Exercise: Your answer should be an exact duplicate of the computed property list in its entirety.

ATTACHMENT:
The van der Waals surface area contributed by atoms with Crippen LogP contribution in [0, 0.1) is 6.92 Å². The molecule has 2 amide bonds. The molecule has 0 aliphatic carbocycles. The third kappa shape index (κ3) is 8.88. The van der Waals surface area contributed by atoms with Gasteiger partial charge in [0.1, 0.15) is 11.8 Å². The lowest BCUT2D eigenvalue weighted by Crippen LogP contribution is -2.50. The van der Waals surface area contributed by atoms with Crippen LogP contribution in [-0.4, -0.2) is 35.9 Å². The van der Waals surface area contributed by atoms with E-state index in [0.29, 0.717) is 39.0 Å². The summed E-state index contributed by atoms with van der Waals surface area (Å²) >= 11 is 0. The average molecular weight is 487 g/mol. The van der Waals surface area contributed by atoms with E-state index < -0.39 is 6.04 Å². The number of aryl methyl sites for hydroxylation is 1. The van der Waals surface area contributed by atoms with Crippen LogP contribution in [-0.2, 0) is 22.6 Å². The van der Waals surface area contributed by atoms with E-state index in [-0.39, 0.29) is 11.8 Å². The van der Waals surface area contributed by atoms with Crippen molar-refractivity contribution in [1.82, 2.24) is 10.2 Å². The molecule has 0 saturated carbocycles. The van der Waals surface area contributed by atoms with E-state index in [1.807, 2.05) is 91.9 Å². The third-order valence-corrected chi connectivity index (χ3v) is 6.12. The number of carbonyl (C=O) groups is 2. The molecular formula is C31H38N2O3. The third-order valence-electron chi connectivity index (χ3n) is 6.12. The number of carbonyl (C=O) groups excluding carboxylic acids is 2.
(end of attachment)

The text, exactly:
The van der Waals surface area contributed by atoms with Crippen LogP contribution in [0, 0.1) is 6.92 Å². The molecule has 2 amide bonds. The molecule has 0 aliphatic carbocycles. The third kappa shape index (κ3) is 8.88. The van der Waals surface area contributed by atoms with Gasteiger partial charge in [0.1, 0.15) is 11.8 Å². The lowest BCUT2D eigenvalue weighted by Crippen LogP contribution is -2.50. The van der Waals surface area contributed by atoms with Crippen LogP contribution in [-0.4, -0.2) is 35.9 Å². The van der Waals surface area contributed by atoms with E-state index in [0.29, 0.717) is 39.0 Å². The summed E-state index contributed by atoms with van der Waals surface area (Å²) >= 11 is 0. The average molecular weight is 487 g/mol. The van der Waals surface area contributed by atoms with E-state index < -0.39 is 6.04 Å². The number of aryl methyl sites for hydroxylation is 1. The van der Waals surface area contributed by atoms with Crippen LogP contribution in [-0.2, 0) is 22.6 Å². The van der Waals surface area contributed by atoms with E-state index in [-0.39, 0.29) is 11.8 Å². The van der Waals surface area contributed by atoms with Crippen molar-refractivity contribution in [1.82, 2.24) is 10.2 Å². The molecule has 0 saturated carbocycles. The van der Waals surface area contributed by atoms with E-state index in [1.807, 2.05) is 91.9 Å². The third-order valence-corrected chi connectivity index (χ3v) is 6.12. The number of carbonyl (C=O) groups is 2. The molecular formula is C31H38N2O3. The third-order valence-electron chi connectivity index (χ3n) is 6.12. The number of carbonyl (C=O) groups excluding carboxylic acids is 2.